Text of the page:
A couple of recently published articles by prominent individuals in the SharePoint community – Chris Riley and Christian Buckley – remind me of an important feature of SharePoint plans more likely to succeed. These plans treat the challenge of user adoption as a chronic condition requiring continuous effort. Riley’s article is Why I Left ECM. The article by Christian Buckley is titled As SharePoint Moves Toward the Cloud, Governance Remains a Priority. While I am at this task, I might as well include a third article, which was published on December 29, 2014, titled ECM isn’t delivering.
The common thread running between all three of these articles is what I would call a weariness with the perpetual task of prompting personnel to adopt ECM solutions. One can argue Buckley’s article is, at best, about governance, which is positioned at the periphery of adoption. But I would counter any notion about a presumed distance between the process of providing structure to a solution like ECM, which is what governance planning is all about, and the actual solution, as it is presented to the personnel responsible for implementing it, is an illusion.
So I would request my readers to follow me a bit further on this notion. Riley and Walker contend ECM is a technical concept which has failed the organizations implementing it. I am not disputing their position. But the reason for the failure can be found in likely low levels of user adoption of the flavors of ECM Riley and Walker point out for their readers. An ECM solution can not be successfully implemented if users do not adopt it. Then, is the failure attributable to a poorly designed system? Or is it actually attributable to an unrealistic plan, which somehow missed the need to design something a specific group of users, within a unique organization, would be capable of implementing? Finally, just who is responsible for this mistake? Not to leave Buckley’s article out in the cold.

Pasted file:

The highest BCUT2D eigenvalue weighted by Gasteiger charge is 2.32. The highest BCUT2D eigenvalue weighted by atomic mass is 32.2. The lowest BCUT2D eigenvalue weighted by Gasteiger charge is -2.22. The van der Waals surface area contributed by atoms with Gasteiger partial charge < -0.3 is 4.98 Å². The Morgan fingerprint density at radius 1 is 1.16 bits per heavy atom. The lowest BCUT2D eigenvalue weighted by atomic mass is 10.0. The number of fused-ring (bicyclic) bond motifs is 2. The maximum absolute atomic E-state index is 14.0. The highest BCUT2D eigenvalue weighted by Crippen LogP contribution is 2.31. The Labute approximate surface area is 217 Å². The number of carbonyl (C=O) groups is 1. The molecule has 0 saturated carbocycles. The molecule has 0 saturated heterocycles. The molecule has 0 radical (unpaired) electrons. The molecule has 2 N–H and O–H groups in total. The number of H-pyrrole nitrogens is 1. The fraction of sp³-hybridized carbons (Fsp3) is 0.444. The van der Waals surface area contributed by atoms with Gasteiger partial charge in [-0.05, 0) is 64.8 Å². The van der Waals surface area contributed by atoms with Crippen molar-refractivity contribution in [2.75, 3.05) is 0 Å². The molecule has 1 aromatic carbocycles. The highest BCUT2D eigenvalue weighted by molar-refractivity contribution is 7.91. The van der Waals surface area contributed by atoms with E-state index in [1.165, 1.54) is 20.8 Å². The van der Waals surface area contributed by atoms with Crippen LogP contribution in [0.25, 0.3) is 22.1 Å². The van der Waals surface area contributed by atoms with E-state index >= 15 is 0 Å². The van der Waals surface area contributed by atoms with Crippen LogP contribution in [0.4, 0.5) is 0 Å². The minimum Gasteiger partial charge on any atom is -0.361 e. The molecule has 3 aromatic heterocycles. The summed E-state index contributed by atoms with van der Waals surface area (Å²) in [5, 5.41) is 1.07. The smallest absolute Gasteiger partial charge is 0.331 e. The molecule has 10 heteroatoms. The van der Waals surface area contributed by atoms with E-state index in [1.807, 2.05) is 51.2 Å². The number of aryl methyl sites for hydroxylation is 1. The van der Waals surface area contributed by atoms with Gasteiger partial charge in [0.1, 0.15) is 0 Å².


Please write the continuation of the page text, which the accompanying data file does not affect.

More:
I am not arguing for a simple solution to any of this. Rather, I am arguing for a different approach to how ECM projects are put together (because I do not see big organizations in the public, private and not-for-profit sectors dropping their quest for methods of managing the range of content produced by their personnel, customers, partners, and more, anytime soon). Efforts to hasten user adoption must be built in as an ever-present facility. Users will always require support as they grapple with a need to adopt daily computing methods specific for any ECM. There will never be an end to the need for this type of effort.
VisualSP™ offers a set of solutions useful within an adoption campaign. The most successful of our customers have included a program like the one I have just presented as a permanent feature of their effort. I do not see how an ECM implementation can succeed any other way.
©2014, Ira Michael Blonder & Rehmani Consulting, Inc. All Rights Reserved